Interior designers could be considered unsung heroes of the art world, as their canvas typically includes homes and other private locations, and after they complete their work, they usually don’t get a chance to keep viewing their creations. A new exhibit at the Akron Art Museum, “Living With Art,” opens this Thursday and celebrates interior design, and will pair art with hand-crafted customized local furniture.
“Often we do a design and it goes into someone’s home and we don’t really see it after that,” says Karen Starr, who owns Akron’s Hazel Tree Interiors with her husband Jon Haidet. Starr, guest curator and designer for “Living With Art,” will transform the gallery into a living space, complete with seating, tables, lighting and even miniature replicas so visitors can do their own design work. The décor will, of course, be artwork from the museum’s collection, and patrons are encouraged to pull up a chair, get comfortable and look at art as part of an entire living space.
“At Hazel Tree Interiors we have this mix all the time; we have art on the walls and furniture down below,” Starr says. “I call it functional art.”
Joining Starr will be two established local furniture makers. John Strauss is a trained sculptor, but he grew up in the furniture industry. “Even though I started out as an artist, the furniture world brought me back in genetically to its orbit,” says Strauss, who trained in New York City and now operates a showroom in Canton.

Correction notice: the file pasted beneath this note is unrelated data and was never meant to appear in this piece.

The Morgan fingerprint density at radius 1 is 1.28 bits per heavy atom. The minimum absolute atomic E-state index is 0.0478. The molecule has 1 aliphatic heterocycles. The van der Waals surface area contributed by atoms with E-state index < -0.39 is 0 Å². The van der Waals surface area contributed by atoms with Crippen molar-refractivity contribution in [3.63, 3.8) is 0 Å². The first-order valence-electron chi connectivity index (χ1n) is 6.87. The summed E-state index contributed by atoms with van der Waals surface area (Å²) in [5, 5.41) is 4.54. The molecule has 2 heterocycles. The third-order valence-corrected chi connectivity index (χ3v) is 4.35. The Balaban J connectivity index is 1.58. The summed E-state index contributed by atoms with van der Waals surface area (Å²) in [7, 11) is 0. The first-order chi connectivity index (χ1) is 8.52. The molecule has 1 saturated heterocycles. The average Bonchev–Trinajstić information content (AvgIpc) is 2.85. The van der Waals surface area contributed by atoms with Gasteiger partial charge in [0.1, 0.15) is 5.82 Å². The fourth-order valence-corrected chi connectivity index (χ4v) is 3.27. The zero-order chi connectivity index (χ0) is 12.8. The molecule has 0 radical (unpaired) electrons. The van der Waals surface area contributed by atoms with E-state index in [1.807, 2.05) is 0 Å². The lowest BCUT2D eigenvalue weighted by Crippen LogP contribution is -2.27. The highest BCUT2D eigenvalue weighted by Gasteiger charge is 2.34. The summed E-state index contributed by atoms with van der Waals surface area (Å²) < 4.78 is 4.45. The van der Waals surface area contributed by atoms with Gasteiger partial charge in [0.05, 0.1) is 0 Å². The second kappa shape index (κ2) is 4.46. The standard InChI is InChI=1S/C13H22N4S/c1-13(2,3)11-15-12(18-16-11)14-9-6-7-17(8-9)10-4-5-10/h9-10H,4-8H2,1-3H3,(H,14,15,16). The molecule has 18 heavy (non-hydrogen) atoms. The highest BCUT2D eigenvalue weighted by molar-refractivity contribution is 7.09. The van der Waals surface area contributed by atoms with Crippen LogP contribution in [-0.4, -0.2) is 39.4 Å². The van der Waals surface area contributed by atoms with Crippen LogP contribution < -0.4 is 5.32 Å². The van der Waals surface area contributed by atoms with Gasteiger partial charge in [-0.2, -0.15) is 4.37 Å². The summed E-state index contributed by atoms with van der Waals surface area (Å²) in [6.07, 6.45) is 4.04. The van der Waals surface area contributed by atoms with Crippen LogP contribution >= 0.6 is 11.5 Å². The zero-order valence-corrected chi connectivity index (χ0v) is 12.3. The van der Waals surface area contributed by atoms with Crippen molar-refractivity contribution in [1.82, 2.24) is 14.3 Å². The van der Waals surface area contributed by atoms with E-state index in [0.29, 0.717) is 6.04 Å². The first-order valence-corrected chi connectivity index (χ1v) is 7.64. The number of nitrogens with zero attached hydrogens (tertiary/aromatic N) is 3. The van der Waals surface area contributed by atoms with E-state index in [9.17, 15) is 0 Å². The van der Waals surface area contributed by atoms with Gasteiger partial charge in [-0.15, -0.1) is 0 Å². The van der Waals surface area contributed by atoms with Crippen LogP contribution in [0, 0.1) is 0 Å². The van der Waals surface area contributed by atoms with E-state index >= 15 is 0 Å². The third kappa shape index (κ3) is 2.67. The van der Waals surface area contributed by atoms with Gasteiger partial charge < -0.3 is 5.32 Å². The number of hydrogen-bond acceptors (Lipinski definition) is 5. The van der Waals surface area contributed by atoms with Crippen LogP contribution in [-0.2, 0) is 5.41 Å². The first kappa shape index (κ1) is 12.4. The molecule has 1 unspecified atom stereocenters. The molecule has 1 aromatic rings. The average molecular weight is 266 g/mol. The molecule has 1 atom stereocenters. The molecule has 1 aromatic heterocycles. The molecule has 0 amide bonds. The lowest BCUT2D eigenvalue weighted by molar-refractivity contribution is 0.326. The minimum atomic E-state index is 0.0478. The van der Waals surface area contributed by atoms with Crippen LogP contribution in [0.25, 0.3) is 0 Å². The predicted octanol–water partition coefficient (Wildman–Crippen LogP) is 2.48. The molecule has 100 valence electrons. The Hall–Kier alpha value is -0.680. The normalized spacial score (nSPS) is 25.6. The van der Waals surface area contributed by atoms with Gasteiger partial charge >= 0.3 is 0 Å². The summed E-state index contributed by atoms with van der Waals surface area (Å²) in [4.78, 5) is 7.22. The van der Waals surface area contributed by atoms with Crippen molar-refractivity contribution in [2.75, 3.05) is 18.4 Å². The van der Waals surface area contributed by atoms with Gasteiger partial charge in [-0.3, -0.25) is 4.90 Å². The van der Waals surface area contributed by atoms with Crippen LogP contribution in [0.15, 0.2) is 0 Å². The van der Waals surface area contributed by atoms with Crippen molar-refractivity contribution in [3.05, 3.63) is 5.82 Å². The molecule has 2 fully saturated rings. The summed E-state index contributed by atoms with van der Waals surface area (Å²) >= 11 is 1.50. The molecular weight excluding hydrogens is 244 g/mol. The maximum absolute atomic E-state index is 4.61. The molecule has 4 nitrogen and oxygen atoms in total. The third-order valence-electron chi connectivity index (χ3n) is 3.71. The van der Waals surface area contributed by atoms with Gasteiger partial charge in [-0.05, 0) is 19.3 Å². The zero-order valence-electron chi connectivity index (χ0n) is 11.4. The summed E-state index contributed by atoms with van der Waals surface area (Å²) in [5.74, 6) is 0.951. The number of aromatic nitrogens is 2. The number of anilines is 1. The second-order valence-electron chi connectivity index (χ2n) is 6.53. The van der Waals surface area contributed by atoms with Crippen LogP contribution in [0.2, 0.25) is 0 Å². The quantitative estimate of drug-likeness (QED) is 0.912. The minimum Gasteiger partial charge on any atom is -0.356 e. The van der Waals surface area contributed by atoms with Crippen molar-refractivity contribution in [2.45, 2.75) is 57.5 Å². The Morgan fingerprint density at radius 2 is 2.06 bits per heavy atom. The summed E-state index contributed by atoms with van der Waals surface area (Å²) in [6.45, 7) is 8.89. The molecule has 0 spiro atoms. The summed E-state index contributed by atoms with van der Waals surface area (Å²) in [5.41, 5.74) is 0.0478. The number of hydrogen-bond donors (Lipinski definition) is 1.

Even though Strauss’ company, John Strauss Furniture Design, has had to expand his business beyond building the furniture himself, he says the items are still crafted by hand. The Ohio Amish workers who help build his furniture stay true to tradition, with water wheels underneath the factory, air-powered equipment and electricity that’s generated in-house.
Kevin Busta, from Kevin Busta Industrial Furnishings, found his calling while assisting in Cleveland’s antique district welding antiques. A connection he made there then sent him New York City, where he was able to fully realize his talents with welding and art to make custom furniture, like tables and light posts. Now Busta, who will be making the lighting fixtures for this exhibit, says Cleveland is an ideal location for working with industrial metals.
“The two of them together just really blended nicely with the aesthetic I wanted to bring in the spaces,” says Starr. “I approached this project as I would any other living space. I took measurements of the room and noted the ceiling height and where we could hang things and not hang things – if there was enough walk room space in the gallery.”
An opening reception will take place at the Akron Art Museum, One South High St., Feb. 5, from 6 to 8 p.m. For museum hours, visit akronartmuseum.org.